Gold jumps to three-month high amid Middle East tensions and mixed Fed signals

Gold prices surged to a three-month high on Friday, reaching $1,985 an ounce, driven by mounting safe-haven demand sparked by the ongoing Israel-Hamas conflict. The yellow metal experienced a second consecutive week of robust gains as investors sought refuge in traditional safe assets amidst geopolitical uncertainty.

Mixed signals regarding U.S. interest rates have played a part in the gold rally. Federal Reserve Chair Jerome Powell’s remarks contributed to a softening of the dollar and Treasury yields, stating that the recent spike in yields was tightening financial conditions, potentially reducing the need for further action by the Fed.

Powell did not rule out the possibility of one more interest rate hike this year, but his comments were interpreted by the markets as a sign that the Fed might be done with raising rates. This prompted some profit-taking in the dollar, while yields, although down from multi-year highs, remained close to the 5% level.

Gold’s ascent was also fueled by softer yields and a weaker dollar, coinciding with increased safe-haven demand amid heightened uncertainty over the Israel-Hamas conflict. Observers are closely monitoring the potential for an Israeli ground assault on the Gaza Strip, which could mark an escalation in the ongoing conflict.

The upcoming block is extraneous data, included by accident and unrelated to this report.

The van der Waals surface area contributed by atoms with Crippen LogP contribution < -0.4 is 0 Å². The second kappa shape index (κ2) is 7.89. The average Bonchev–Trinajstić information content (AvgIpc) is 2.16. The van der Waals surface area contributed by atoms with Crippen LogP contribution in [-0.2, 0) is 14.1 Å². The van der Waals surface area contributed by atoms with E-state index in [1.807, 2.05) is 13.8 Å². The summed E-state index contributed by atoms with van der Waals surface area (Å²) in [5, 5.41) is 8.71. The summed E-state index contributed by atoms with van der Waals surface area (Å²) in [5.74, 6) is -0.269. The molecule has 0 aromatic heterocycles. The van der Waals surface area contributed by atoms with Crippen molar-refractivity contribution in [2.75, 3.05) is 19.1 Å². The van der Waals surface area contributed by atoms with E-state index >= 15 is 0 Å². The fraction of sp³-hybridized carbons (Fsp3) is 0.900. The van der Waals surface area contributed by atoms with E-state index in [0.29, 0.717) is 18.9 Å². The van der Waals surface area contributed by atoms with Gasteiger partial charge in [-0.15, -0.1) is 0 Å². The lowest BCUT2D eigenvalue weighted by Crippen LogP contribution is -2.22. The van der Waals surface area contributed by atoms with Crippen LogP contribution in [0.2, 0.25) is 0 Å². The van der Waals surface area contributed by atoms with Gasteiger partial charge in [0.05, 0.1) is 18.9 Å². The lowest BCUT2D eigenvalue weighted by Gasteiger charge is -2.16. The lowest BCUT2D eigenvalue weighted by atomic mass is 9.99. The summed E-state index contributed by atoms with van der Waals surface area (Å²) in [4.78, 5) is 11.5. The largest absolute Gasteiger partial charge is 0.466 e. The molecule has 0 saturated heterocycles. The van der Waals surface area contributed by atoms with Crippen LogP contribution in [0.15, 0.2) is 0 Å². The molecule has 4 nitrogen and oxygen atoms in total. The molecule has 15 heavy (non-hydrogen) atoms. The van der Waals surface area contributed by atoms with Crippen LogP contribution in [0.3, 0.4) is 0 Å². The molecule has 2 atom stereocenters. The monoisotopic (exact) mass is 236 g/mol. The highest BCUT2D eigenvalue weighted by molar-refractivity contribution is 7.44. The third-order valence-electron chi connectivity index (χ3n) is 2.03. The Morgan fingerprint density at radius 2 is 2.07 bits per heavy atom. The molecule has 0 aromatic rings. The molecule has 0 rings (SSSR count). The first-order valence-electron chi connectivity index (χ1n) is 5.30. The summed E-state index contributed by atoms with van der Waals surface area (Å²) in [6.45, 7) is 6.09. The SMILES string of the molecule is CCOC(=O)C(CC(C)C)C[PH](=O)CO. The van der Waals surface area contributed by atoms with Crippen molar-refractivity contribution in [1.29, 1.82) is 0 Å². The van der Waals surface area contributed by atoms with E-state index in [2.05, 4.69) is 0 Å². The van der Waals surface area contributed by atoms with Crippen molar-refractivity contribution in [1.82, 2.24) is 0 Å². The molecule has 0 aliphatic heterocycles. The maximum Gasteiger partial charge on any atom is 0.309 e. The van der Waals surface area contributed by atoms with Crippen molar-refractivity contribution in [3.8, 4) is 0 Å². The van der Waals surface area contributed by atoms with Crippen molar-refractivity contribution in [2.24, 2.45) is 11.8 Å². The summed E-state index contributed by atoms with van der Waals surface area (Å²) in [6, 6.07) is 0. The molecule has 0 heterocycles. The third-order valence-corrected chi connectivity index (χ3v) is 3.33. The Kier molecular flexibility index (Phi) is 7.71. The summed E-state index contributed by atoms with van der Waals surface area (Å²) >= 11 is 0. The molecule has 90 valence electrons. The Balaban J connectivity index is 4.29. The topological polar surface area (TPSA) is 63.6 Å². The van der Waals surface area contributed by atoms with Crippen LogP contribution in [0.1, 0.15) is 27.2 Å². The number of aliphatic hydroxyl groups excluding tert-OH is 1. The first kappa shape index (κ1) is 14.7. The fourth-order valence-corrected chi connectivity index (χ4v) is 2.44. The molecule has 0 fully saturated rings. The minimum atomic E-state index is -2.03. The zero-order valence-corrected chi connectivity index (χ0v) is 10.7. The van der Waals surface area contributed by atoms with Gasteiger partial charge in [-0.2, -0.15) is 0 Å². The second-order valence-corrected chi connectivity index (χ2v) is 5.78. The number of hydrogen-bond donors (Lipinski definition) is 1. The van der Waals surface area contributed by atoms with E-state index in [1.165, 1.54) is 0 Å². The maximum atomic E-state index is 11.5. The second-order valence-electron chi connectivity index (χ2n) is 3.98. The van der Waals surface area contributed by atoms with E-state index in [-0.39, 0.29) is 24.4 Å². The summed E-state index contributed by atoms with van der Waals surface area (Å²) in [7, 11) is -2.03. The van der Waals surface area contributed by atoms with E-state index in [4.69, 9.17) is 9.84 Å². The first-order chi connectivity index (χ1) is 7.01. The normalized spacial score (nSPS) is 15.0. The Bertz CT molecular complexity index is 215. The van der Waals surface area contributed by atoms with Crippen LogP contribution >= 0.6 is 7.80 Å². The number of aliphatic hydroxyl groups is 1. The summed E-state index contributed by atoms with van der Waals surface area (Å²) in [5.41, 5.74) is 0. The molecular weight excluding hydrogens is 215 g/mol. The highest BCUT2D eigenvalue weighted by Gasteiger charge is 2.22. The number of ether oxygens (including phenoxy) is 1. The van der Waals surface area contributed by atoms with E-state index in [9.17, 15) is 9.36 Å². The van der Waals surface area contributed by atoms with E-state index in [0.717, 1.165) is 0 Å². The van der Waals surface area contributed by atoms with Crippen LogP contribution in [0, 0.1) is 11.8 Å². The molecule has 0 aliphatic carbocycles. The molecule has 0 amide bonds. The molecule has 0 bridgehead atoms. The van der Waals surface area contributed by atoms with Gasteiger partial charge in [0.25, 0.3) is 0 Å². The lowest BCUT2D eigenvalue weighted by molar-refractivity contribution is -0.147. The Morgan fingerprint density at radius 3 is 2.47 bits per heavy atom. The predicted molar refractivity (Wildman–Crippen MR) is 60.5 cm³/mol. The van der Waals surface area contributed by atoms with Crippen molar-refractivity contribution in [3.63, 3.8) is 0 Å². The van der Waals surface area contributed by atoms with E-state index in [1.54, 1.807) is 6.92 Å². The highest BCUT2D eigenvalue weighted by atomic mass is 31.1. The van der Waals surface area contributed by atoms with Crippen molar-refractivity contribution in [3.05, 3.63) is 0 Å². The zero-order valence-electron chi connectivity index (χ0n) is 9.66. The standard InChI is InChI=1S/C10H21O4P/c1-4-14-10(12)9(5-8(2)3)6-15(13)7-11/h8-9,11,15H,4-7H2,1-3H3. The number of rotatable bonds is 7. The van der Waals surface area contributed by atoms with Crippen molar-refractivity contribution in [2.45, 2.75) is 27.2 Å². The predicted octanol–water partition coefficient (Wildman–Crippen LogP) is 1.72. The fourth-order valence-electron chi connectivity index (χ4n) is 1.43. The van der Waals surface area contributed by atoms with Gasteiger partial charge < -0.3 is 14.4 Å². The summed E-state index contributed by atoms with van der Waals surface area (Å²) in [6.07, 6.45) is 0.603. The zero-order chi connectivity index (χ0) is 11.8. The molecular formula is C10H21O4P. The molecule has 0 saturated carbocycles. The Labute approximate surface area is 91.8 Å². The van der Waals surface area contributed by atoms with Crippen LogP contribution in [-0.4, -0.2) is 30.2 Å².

As of this morning, spot gold is trading at $1,982.93.

Despite the recent surge, the potential for further interest rate hikes, as indicated by Powell, may limit gold’s rally. Economic indicators pointing to the resilience of the U.S. economy and persistent inflation remain key considerations.

The Federal Reserve’s primary goal is to curb inflation. While inflation has receded significantly over the past year, it still exceeds the central bank’s 2% target. U.S. interest rates are expected to remain higher for an extended period, potentially exceeding 5% until at least the end of 2024. This outlook places continued pressure on non-yielding assets like gold.